Companies look to change and evolve their cultures for several reasons. Strategy upshift, generational factors, unattended culture degradation, mergers & acquisitions, and turnaround scenarios. Below are two culture change stories we all see.
Company ABC upshifts strategy to respond to and succeed in an evolving market. Leaders presciently realize that internal changes will be necessary, so they set new goals, update core values, and roll out messaging about the new initiative. There is bubbling excitement as people imagine a more successful future with more revenue, more growth and general happiness. This last about a month.
Within 2-3 months after the new goals and values are communicated, things get busy again, heads down, with only the most vocal change agents keeping the new narrative going. But it’s fading into the background.
Because people practices like performance feedback, incentives, and recognition haven’t changed much, work behaviors and habits revert to status quo. Exceptions get lost in the buzz of work habits until, about 6 months, all the big changes are half-forgotten history that becomes fuel for cynicism when strategy implementation falters due to lack of focus. Maybe they just aimed too high. Maybe it was the fault of that unexpected external factor. All in all, a bummer.
Scenario 2: Company XYZ
Company XYZ upshifts strategy to respond to and succeed in an evolving market. The initial strategy and updated values campaign are quickly followed up with more substantive changes to culture and operations practices. Feedback and recognition systems prompt the development of new stories about the new culture.
Leaders are accountable for not just role modeling culture behaviors, but also fostering those behaviors on their teams. Leadership shifts the narrative and by finding opportunities to repeat the story of how the new culture enables the new strategy and the new strategy enables the people of the business to win together. New systems and forums are created for both employees and leaders to explore their own values and how these amplify the business’ shared values.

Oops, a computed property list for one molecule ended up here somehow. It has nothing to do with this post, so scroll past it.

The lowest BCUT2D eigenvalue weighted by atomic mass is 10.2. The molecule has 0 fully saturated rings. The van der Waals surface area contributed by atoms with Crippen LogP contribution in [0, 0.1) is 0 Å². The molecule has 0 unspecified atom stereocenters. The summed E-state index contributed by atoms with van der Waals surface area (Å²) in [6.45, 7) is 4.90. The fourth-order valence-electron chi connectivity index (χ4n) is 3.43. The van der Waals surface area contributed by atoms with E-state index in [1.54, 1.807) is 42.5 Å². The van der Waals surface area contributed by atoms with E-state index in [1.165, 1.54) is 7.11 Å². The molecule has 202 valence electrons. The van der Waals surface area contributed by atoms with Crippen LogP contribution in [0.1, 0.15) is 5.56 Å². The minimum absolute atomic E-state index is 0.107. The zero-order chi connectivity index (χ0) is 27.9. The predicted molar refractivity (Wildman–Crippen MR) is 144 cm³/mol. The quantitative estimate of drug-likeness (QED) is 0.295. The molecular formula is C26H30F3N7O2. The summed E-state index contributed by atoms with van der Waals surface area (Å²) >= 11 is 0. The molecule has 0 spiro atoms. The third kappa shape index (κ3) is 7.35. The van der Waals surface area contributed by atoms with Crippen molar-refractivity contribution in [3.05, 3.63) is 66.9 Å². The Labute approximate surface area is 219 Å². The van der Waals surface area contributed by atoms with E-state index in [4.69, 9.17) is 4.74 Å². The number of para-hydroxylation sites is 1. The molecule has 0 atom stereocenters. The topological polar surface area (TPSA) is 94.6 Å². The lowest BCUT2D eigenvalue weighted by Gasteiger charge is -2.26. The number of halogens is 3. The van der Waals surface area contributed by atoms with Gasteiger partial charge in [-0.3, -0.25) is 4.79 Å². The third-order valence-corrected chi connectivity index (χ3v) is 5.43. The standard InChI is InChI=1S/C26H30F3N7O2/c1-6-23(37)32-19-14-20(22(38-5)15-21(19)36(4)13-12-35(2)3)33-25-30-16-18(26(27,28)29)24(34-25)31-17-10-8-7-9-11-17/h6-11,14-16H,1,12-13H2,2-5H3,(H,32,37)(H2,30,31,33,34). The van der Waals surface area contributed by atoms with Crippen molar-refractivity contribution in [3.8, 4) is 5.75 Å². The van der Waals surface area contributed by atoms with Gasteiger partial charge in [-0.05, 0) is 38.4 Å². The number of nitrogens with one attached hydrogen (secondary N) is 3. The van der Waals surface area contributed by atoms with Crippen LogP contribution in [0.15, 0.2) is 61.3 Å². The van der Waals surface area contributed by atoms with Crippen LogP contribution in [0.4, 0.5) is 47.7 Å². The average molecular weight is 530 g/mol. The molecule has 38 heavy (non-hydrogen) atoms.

Some changes to roles and accountabilities are made to ensure the right people in the right seats doing the right things to deliver on the new strategy. After some churn and building momentum for strategy execution, the business experiences some early wins. Intermittent new successes build optimism and re-amplifies the new culture, which creates more enthusiasm and purposeful business growth.
When it’s time for you to change your business’ culture, which story will you tell?
I'm Alicia Parr. I am a fractional Chief People Officer and organizational engineer for growth businesses making the leap from small to mid-sized. I use people science and a coaching orientation to solve hairy people problems and navigate the speedbumps of fast growth. I can help you and your business be even greater than you already are. Join the conversation below by commenting or contact me directly.